Remember the beautiful white snowmobile trail I showed you last December? This is what it looked like yesterday afternoon, after a stint of unseasonably warm weather: mid-January mud.

In case you think that snow-folk don’t die like other sentient beings, think again: they give up the ghost like any other creature. Yesterday afternoon, the woods along Krif Road here in Keene were haunted by what I call snow-ghosts: swirling bands of fog hovering over patches of remaining snow. Although the scientists among you will insist these clouds of condensation are the visible sign of snow sublimating into saturated air, I say they’re the stuff of campfire legend, the inspiration for whispered tales of haunted forests.

Like actual ghosts, snow-ghosts are best viewed peripherally and from a distance. As you approach one of these ground-hugging clouds, it seems to dissolve around you, the only evidence of its presence being a noticeable chill. The air inside a snow-ghost feels about 10 degrees cooler than the air outside. Walking into this invisible fog feels like stepping into a moist refrigerator, some cruel inventor’s version of an anti-sauna: humid, but cold.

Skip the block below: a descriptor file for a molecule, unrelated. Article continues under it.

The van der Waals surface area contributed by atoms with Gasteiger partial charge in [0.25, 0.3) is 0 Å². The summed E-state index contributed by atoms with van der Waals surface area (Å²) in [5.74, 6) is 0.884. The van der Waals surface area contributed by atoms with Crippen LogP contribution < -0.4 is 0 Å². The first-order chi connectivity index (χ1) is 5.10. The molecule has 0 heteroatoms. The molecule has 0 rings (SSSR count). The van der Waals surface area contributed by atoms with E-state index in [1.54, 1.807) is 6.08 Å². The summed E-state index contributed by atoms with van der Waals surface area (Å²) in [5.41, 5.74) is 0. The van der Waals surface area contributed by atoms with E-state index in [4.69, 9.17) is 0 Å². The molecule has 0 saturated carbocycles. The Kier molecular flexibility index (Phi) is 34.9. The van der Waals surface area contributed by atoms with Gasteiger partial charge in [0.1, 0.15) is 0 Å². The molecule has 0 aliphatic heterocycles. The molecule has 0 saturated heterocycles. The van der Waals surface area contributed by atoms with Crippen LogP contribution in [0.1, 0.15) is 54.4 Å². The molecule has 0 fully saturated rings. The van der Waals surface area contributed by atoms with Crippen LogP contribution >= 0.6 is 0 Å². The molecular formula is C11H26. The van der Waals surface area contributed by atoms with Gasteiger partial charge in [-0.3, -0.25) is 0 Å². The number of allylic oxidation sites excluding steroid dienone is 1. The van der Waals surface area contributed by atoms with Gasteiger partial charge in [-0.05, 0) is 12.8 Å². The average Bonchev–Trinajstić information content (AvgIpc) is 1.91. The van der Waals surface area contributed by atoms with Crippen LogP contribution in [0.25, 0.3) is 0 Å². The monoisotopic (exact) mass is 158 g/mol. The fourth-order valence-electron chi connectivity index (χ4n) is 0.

When you consider the amount of snow that’s melted this past week, along with drenching rains from Friday night into Saturday morning, it’s no surprise there are clouds of condensation hovering about just as surely as the Ashuelot has sloshed onto its floodplain. This is how these woods look in April, when meltwater swells the river and floods nearby fields. For such a thaw to occur in January seems odd, given that woods that looked like this only a few weeks ago now offer only a ghost of their former self:

    Although it was not raining as Reggie and I walked the mud-mobile trail off Krif Road yesterday afternoon, when we returned to the car, we both were damp with condensation, the gradual effect of walking through mist. Lest you mourn yesterday’s snow-ghosts, though, trust they’ll be reincarnated: the sleeting snow that began last night is now a blustering blizzard of crystal white flakes.